Poems of effervescent grace from one of the best-known and best-loved poets of Portugal
With the elliptical looping of a butterfly alighting on one’s sleeve, the poems of Ana Lui´sa Amaral arrive as small hypnotic miracles. Spare and beautiful in a way reminiscent both of Szymborska and of Emily Dickinson (it comes as no surprise that Amaral is the leading Portuguese translator of Dickinson), these poems—in Margaret Jull Costa’s gorgeous English versions—seamlessly interweave the everyday with the dreamlike and ask “What’s in a name?”
About the Author
Winner of the Premio Reina Sofía for Poetry, Ana Luísa Amaral (1956-2022) was born in Lisbon. She was highly acclaimed not only for her poetry, but also for her plays, children’s books, books of essays, and a novel. She was widely regarded as the finest translator into Portuguese of Emily Dickinson and William Shakespeare. Her books have been translated into many languages and her awards include the Premio Internazionale Fondazione Roma and the PEN Prize for Fiction. In 2019, New Directions published her What’s in a Name to rave reviews and forthcoming is her new work, World.
For her translations of Spanish and Portuguese, Margaret Jull Costa has won the Oxford-Weidenfeld Translation Prize four times as well as the Premio Valle-Inclán, the International Dublin Literary Award, and the 2008 PEN Prize for best translation from any language for The Maias, by Eça de Queirós (New Directions, 2007).
With the original Portuguese to the left and the translated English to the right, this collection of poems beautifully weaves together myths, histories, voyages, and language with elegant ease. Amaral wears her attentiveness on her sleeve, deftly considering her place at home, in her city, and in the wilds. — Drawn and Quarterly
Amaral carves a space for fragmentation, uncertainty, and meditative silence within the repertoire of inherited forms. In this accomplished volume and translation, Amaral’s subtle experimentation makes strange an artistic repertoire we thought we knew. — Publishers Weekly
Ana Luisa Amaral's poems read as intimate conversations between the poet and reader, in either the early hours of morning or the late hours of night, where small, everyday moments quickly spiral into great cultural, historical, and even cosmic significance. Brilliant. — The Arkansas International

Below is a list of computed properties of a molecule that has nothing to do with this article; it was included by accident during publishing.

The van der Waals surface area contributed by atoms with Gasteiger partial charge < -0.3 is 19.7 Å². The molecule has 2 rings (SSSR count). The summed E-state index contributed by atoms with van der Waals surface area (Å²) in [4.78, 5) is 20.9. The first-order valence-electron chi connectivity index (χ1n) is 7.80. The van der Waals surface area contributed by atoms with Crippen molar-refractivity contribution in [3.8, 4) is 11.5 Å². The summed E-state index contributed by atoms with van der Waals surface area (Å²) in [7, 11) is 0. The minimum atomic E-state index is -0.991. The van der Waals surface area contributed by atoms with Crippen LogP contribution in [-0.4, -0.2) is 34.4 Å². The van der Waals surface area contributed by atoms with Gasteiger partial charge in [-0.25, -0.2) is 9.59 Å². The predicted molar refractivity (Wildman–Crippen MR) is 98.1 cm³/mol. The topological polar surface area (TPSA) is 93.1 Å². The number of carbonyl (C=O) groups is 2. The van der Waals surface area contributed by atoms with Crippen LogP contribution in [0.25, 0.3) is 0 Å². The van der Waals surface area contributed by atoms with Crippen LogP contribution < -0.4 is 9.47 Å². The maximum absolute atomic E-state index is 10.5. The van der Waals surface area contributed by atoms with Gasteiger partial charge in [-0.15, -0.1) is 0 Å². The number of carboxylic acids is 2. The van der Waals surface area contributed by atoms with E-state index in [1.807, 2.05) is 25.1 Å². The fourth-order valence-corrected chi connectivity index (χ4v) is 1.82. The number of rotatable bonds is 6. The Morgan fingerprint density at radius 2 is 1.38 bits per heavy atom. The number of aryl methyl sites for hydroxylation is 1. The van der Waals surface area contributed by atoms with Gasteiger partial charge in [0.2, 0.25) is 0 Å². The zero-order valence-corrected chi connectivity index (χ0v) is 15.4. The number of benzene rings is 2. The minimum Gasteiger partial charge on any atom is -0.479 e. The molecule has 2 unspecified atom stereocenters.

This bilingual volume, pairing Costa’s translations with Amaral’s Portuguese originals, relies on humble imagery and plain language to plumb complicated truths. — The New York Times Book Review
Inspired: while Costa is particularly adept at bringing into English these moments sought by Amaral of beauty and significance amid the superficially
prosaic, she is equally at home with re-creating the texture and density of
Amaral’s restrained and aphoristic Portuguese, saturating each word and truncated line with meaning. Amaral’s poetry possesses an intimacy that grants
it a sense of timelessness. Yet it speaks to the moment we find ourselves in
today. — Translation and Literature
In a limpid, poised poetry Ana Luísa Amaral evokes interlinked substances (a book, a mood, a mosquito, color itself, love and trust as central, being a mother, domestic moments and their metamorphic transformations) and affirms Being in the world with both a bedazzled clarity and a notable patience with mysteries and divisions. The strong poems of visitations by the muse herself evoke lyrics of Sappho, while Amaral’s modernist side-glance takes in the oddity of the intersection of us and the cosmos of atoms and chance. Here is a lucid, forthright poet charmed by the paradoxes of each poem, by the tiny gestures and traces of life faceted within each poem, and by the vocation of poetry itself. — Rachel Blau DuPlessis
Brilliant: her words celebrate the hidden potentiality inside every woman—and the spontaneity of life itself, even in the contemplation of sudden death. — Asymptote